The March 2014 suspension notice is the first time that SJP has been informed of any accusation that we allegedly engaged in such behavior. SJP had nothing to do with this alleged vandalism. There are many individuals within and beyond our campus community who engage in pro-Palestine speech and expression, and not all of these individuals are SJP members. SJP must be provided a full demonstration of the evidence used to justify our suspension, and a fair, public, and meaningful opportunity to contest any such evidence.
6. The University incorrectly alleges that SJP failed to comply with cancellation of an April 2013 event. In the suspension notice, the University claims that SJP is charged with “Failure to comply with event planning and contract policies in preparation of an event with a guest speaker in April 2013,” referring to the planned lecture by Dr. Salman Abu Sitta.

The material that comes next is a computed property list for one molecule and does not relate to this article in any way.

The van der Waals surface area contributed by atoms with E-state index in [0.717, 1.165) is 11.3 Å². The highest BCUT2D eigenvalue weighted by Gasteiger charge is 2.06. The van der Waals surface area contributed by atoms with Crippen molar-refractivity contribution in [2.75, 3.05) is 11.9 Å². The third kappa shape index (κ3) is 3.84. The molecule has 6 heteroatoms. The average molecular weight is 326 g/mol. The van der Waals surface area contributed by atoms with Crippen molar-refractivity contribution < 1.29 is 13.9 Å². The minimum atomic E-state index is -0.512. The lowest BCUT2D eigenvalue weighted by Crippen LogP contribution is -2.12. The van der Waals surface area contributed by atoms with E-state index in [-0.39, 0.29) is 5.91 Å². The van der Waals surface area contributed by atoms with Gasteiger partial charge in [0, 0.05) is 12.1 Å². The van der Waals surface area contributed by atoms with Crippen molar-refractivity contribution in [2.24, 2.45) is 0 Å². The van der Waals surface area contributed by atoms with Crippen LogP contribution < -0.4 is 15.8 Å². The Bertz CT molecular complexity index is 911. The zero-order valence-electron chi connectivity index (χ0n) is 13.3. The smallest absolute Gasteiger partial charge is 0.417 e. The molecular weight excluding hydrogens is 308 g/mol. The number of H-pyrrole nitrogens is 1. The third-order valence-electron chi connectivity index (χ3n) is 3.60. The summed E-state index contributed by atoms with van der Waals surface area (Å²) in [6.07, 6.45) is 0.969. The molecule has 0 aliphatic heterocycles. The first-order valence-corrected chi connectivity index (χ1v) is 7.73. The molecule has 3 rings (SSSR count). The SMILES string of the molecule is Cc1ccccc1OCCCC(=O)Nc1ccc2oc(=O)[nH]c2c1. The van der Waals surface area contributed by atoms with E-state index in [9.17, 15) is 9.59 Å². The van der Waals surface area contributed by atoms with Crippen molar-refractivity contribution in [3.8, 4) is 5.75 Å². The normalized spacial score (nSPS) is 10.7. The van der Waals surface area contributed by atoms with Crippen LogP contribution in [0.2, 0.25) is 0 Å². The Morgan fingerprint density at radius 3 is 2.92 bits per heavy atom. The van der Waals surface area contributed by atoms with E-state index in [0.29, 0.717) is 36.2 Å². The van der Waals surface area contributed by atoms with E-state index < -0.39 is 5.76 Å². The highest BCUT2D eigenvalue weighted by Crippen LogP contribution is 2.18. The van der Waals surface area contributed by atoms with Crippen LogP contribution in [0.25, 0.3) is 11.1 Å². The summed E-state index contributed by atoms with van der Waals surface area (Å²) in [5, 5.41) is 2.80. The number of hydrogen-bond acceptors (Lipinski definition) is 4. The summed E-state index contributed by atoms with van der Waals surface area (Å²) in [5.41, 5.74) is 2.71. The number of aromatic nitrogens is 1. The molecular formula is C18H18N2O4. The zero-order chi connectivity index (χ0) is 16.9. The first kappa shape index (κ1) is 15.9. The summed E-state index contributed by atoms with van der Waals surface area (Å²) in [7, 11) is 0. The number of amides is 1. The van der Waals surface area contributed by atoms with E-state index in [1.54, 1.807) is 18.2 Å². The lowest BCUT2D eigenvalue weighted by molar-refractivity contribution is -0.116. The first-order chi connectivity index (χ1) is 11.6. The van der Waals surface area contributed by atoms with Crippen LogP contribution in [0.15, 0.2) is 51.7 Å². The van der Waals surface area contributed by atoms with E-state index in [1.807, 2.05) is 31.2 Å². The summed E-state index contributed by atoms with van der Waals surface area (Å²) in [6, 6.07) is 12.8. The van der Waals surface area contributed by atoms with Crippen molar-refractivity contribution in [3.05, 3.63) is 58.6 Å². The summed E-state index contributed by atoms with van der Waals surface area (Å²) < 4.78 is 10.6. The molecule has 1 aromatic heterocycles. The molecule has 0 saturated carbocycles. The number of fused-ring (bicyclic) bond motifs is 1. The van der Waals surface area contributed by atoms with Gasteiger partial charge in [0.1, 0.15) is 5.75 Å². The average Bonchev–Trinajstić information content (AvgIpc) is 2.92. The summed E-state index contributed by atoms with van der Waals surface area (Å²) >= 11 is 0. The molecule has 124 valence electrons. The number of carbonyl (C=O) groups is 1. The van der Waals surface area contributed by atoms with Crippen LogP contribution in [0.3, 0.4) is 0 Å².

The suspension notice is inaccurate. In our sanction letter, dated May 3, 2013, the University found us “NOT RESPONSIBLE” for the charge, “Failure to comply with cancellation of event as requested.” This part of the sanction letter refers to the same April 2013 event as the March 2014 suspension notice. It is unclear why, in March 2014, the University is justifying the suspension of SJP based partly on an alleged violation for which the University already found us “NOT RESPONSIBLE.”
7. The University incorrectly alleges that SJP disrupted another student event on April 8, 2013. SJP was found responsible for violating the university demonstration policy by not providing one week advance notice.
There was no finding that SJP was responsible for any disruption. In fact, SJP did not disrupt that event. It went forward and no one was prevented from speaking.